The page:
Although climate change has cast a dark shadow on Western countries, it has hit the world’s poor hardest, and population forecasts predict an even gloomier picture, UN-HABITAT Executive Director Mrs. Anna Tibaijuka has warned.
Mrs. Tibaijuka made the remarks 20 October when she delivered the 55th Annual Beatty Memorial Lecture at the McGill University.
“Slum dwellers emit the least amount of greenhouse emission but are affected most by climate change. Who were the most affected by Hurricane Katrina?” she asked the audience.
UN-HABITAT’s recently published Global Report on Human Settlements 2007, she said, showed that urban slum dwellers, now numbering almost 1 billion globally, are the segment of the urban population most vulnerable to the rising incidence of disasters. The report showed that the number of natural disasters increased three-fold between 1975 and 2006 and that climate change has led to a 50 per cent increase in extreme weather events between the 1950s and 1990s.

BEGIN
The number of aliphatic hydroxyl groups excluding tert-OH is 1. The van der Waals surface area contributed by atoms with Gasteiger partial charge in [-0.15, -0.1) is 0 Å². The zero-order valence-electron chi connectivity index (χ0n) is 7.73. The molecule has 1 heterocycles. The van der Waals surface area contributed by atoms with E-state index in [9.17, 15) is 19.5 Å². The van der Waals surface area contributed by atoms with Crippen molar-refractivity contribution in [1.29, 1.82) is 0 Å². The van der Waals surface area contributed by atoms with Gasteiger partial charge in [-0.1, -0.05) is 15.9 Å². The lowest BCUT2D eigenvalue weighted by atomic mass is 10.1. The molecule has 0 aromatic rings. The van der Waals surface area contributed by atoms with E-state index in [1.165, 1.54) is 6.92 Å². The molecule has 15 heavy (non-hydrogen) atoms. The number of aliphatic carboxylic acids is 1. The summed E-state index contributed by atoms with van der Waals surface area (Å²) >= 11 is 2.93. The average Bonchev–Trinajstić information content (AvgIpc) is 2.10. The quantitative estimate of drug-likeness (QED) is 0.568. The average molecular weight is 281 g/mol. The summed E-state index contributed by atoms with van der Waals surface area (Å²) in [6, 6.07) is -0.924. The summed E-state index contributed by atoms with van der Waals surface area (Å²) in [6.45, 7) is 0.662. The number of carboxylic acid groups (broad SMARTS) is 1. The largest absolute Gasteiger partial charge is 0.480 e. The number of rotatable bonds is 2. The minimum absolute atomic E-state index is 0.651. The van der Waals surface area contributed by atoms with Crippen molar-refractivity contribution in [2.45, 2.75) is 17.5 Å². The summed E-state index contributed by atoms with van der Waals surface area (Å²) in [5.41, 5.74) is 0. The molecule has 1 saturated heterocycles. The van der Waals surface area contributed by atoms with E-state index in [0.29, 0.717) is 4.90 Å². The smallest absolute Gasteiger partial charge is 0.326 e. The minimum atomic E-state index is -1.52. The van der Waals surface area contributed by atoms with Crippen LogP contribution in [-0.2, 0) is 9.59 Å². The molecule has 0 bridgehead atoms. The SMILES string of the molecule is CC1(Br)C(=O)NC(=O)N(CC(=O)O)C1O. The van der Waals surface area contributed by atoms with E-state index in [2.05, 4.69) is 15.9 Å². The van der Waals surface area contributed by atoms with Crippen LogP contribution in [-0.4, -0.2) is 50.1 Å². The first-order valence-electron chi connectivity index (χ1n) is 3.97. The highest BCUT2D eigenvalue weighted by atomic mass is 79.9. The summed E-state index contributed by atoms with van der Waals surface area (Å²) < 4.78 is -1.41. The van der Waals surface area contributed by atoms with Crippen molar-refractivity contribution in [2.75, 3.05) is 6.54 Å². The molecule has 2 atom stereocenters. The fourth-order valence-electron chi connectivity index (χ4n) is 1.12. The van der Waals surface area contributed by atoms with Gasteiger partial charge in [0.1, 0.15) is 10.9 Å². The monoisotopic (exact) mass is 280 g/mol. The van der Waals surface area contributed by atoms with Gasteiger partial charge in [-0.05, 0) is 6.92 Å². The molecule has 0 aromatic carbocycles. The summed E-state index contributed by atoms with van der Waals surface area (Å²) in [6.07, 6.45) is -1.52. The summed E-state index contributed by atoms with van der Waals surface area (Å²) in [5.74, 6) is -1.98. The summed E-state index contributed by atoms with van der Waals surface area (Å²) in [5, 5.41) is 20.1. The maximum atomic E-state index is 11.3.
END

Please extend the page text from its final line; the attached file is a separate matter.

“The report further shows that the greatest increase in the incidence of disasters in recent decades has occurred in Africa and Asia, and that the increasing vulnerability of cities to disasters is partly a result of the expansion of slum settlements into marginal land prone to flooding, land slides and pollution. Another significant finding of the report is that, of the 211 million people affected by natural disasters annually from 1991 to 2000, 98 per cent were living in developing countries. This is not surprising, given the large numbers of people living in unplanned and un-serviced urban slums,” she said.